Conditions & Treatments

Urinary Incontinence

Urinary Incontinence

What is urinary incontinence (UI)?

Urinary incontinence (UI) is the loss of urine control, or the inability to hold your urine until you can reach a restroom. According to the National Association for Continence, approximately 25 million adult Americans experience temporary or chronic urinary incontinence. UI can strike at any age. Women over age 50 are the most likely to develop UI. Urinary incontinence may be a temporary condition, resulting from an underlying medical condition. It can range from the discomfort of slight losses of urine to severe, frequent wetting.

Illustration of the anatomy of the urinary system, front view
Click Image to Enlarge

What causes urinary incontinence?

Incontinence is not an inevitable result of aging, but is particularly common in older people. It is often caused by specific changes in body function that may result from diseases, use of medications, and/or the onset of an illness. Sometimes it is the first and only symptom of a urinary tract infection. Women are most likely to develop incontinence either during pregnancy and childbirth, or after the hormonal changes of menopause, because of weakened pelvic muscles.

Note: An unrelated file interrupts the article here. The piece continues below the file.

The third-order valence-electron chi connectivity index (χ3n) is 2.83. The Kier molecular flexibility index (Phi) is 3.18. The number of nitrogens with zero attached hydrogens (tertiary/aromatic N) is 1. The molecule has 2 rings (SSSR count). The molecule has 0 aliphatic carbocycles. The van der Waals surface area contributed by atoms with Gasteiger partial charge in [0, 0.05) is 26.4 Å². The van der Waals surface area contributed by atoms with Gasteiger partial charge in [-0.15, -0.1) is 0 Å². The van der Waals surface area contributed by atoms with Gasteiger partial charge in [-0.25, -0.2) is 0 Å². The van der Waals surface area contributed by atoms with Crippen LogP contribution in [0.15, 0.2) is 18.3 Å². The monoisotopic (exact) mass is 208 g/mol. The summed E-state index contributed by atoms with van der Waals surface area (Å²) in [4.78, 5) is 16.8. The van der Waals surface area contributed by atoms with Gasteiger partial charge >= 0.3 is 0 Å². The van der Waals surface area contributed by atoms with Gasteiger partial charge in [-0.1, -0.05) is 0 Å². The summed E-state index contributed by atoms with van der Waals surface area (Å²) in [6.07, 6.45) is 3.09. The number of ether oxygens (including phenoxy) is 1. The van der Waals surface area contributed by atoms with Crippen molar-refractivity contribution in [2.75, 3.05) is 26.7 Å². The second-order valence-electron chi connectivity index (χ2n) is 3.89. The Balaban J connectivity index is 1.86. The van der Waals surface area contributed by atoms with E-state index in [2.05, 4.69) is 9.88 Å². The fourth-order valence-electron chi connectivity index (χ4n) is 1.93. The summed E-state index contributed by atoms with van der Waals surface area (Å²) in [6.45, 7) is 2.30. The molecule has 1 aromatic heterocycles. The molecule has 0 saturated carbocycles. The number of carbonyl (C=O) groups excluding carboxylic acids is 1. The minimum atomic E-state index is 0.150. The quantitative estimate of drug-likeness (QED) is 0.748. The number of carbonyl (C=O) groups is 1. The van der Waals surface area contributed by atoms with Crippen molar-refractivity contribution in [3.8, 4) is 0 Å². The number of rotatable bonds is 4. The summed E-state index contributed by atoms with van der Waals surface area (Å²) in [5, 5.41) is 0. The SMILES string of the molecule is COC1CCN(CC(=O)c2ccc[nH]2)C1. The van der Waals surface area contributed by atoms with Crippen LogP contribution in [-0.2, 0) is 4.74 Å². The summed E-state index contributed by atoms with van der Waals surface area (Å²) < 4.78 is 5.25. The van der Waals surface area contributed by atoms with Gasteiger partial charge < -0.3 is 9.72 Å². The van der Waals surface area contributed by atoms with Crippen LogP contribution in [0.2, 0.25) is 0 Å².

What are some of the different types of urinary incontinence?

The following are some of the different types of urinary incontinence:

  • Urge incontinence. The inability to hold urine long enough to reach a restroom. It is often found in people who have conditions, such as diabetes, stroke, dementia, Parkinson's disease, and multiple sclerosis, but may be an indication of other diseases or conditions that would also warrant medical attention.

  • Stress incontinence. The most common type of incontinence that involves the leakage of urine during exercise, coughing, sneezing, laughing, lifting heavy objects, or other body movements that put pressure on the bladder.

  • Functional incontinence. Leakage due to a difficulty reaching a restroom in time because of physical conditions such as arthritis.

  • Overflow incontinence.  Leakage that occurs when the quantity of urine produced exceeds the bladder's capacity to hold it.

What are the symptoms of urinary incontinence?

The following are the most common symptoms of urinary incontinence. However, each individual may experience symptoms differently. Symptoms may include:

  • Inability to urinate

  • Pain related to filling the bladder and/or pain related to urination without a proven bladder infection